Technological Transformation Round Table with the New UK Secretary of State of Health and Social Care

by Jean Nehme, co-founder at Digital Surgery

This week I attended a roundtable meeting with the new Secretary of State for Health and Social Care, Matt Hancock. Arriving at the Department of Health, I saw a number familiar faces: Ali Parsa from Babylon Health, Hakim Yadi from the Northern Health Science Alliance (NHSA) and Alan Karthikesalingam from Google DeepMind. The excitement and the anticipation in the room was palpable.

Matt arrived and introduced himself and his team before quickly moving onto the question at hand: how do we use technology to better deliver transformation in the NHS? This subject was all too familiar to the folks around the table.

“We need better interoperability frameworks, structure around data access, and an ability to support technology champions within Trusts”, expressed the attendees. The frustrations were all too familiar and it was clear that Matt saw the same challenges and was committed to help.

In recent years we have seen the creation of multiple technology accelerators, including the NHS Innovation Accelerator, DigitalHealth.London, the Clinical Entrepreneurship Programme, and many more local hubs. We have seen more interest from clinical staff in utilising technology to enable their day-to-day work. We’ve also seen the power of embedding formal support programmes to help realise simple solutions to reduce preventable errors and waste, and improve efficiency in wards, Trusts and the wider health service.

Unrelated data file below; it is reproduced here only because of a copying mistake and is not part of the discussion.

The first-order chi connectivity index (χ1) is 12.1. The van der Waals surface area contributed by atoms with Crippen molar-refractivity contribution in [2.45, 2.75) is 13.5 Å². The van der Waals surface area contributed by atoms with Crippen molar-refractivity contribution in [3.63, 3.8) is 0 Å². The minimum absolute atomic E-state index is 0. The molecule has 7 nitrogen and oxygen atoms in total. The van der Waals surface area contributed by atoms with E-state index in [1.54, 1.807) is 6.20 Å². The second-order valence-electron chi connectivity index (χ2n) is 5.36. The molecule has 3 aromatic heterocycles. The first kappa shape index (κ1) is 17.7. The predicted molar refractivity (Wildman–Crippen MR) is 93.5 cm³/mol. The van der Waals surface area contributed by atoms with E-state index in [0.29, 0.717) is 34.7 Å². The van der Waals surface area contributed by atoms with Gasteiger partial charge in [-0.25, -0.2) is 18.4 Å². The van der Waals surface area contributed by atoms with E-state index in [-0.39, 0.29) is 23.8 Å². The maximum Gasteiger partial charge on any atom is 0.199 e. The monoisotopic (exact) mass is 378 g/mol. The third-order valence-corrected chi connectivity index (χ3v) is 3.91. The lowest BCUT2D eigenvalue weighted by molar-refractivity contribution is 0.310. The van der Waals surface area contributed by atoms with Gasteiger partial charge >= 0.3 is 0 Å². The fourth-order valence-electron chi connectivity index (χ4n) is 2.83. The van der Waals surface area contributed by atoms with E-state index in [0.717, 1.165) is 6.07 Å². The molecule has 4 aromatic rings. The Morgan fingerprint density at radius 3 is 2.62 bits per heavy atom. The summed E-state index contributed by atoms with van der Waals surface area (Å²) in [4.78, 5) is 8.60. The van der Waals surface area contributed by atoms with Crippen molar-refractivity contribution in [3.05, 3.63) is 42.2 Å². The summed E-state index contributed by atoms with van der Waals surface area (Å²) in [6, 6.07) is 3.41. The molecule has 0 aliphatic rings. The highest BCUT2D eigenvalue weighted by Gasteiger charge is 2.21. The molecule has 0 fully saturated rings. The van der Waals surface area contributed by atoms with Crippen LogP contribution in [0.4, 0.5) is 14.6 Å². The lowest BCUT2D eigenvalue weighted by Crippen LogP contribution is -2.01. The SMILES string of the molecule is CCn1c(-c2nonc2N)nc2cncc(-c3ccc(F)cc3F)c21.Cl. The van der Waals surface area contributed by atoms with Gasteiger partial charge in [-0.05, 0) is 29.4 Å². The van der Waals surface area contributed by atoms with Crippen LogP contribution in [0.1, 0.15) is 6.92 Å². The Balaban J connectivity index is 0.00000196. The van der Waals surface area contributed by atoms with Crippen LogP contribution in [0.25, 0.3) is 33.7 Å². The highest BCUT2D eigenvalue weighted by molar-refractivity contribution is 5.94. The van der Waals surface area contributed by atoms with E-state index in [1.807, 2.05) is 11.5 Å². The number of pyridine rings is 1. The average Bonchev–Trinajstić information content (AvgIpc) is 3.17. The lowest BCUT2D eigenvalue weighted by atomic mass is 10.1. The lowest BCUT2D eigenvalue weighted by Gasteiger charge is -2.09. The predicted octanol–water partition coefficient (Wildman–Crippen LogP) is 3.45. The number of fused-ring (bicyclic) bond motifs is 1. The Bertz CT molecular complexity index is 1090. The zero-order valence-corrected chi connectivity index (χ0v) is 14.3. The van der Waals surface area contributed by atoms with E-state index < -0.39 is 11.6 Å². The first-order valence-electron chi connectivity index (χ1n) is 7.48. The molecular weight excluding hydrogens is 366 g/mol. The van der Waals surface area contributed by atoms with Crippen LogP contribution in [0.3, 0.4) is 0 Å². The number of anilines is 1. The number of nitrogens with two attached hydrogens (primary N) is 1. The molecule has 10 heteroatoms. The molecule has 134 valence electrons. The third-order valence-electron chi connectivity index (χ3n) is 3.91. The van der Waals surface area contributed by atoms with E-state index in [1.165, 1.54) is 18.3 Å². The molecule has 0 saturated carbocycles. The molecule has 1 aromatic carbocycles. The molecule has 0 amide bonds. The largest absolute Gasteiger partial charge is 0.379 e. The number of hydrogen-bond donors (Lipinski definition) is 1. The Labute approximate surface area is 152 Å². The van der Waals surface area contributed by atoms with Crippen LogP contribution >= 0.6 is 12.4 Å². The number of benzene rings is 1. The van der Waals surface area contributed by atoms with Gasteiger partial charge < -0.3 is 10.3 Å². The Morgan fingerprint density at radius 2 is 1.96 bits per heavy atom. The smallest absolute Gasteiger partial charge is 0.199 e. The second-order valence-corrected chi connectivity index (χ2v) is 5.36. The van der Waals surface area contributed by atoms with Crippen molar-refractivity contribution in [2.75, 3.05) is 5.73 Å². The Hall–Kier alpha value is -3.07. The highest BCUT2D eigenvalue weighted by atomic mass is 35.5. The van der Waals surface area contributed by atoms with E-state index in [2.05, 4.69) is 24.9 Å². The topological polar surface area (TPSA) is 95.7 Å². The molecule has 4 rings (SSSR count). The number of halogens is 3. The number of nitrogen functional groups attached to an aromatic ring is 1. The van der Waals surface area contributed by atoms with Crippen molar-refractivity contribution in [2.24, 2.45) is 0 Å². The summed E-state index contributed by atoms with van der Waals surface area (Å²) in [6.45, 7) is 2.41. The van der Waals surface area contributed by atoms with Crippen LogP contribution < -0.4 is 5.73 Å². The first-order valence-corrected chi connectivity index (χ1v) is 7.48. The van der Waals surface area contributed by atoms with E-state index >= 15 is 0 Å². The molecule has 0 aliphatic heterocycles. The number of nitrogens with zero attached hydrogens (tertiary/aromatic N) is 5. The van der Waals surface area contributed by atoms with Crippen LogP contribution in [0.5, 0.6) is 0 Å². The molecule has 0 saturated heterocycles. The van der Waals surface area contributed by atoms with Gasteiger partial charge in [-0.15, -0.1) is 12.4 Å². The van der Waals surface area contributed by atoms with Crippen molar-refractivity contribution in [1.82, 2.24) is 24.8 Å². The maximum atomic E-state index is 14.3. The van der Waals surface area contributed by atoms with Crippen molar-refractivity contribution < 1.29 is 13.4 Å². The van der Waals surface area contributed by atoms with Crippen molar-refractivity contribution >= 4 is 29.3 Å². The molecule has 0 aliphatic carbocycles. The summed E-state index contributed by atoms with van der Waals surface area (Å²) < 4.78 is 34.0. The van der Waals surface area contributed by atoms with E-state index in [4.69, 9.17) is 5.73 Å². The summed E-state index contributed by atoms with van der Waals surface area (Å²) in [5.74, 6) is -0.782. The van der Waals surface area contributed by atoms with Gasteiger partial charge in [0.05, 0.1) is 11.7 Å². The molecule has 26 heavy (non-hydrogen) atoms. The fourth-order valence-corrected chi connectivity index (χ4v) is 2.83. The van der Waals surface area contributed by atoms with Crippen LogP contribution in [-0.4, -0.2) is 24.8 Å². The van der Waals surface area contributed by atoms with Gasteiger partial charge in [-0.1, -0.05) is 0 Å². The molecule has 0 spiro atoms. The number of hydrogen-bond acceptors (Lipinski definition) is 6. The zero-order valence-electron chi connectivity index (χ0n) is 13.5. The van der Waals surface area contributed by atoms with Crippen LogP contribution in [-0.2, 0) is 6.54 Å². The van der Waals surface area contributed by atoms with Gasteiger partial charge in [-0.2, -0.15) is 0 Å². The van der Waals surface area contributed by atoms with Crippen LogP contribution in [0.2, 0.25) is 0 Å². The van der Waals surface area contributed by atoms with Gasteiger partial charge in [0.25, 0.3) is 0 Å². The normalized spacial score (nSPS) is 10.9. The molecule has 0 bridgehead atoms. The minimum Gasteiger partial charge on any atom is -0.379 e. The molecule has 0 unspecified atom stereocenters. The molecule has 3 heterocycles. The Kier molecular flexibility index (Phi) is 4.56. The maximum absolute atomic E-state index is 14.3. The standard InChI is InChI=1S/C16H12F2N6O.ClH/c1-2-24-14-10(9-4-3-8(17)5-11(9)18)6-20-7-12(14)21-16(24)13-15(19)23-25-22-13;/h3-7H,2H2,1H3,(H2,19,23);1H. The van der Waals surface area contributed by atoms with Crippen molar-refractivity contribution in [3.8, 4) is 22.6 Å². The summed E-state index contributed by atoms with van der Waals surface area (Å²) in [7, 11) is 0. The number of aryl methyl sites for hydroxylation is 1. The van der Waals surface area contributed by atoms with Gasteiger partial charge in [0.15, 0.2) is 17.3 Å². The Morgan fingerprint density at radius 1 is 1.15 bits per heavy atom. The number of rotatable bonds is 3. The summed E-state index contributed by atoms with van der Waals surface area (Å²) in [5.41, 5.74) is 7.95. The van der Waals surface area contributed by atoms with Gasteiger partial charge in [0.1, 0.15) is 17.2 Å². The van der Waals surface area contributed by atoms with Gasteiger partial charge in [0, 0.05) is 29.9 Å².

My suggestion to Matt and his team was that technology can be better utilised– as a clinician, I believe it is an important tool in our tool box. However, putting on my economic hat, given the finite resources of any health system, we have to align the needs and interests of multiple stakeholders — patients, NHS staff, administrators and economists — to create a unified evaluation framework to support better, faster, and more consistent decision-making. The challenges in healthcare today, and the foreseeable future, are very real, and they require genuine innovation and material investment to resolve them. Like Matt said today in his visit to West Suffolk hospital, when “done right”, the opportunities for improvement across health and social care are vast. Let’s work together to unleash our creative capacities.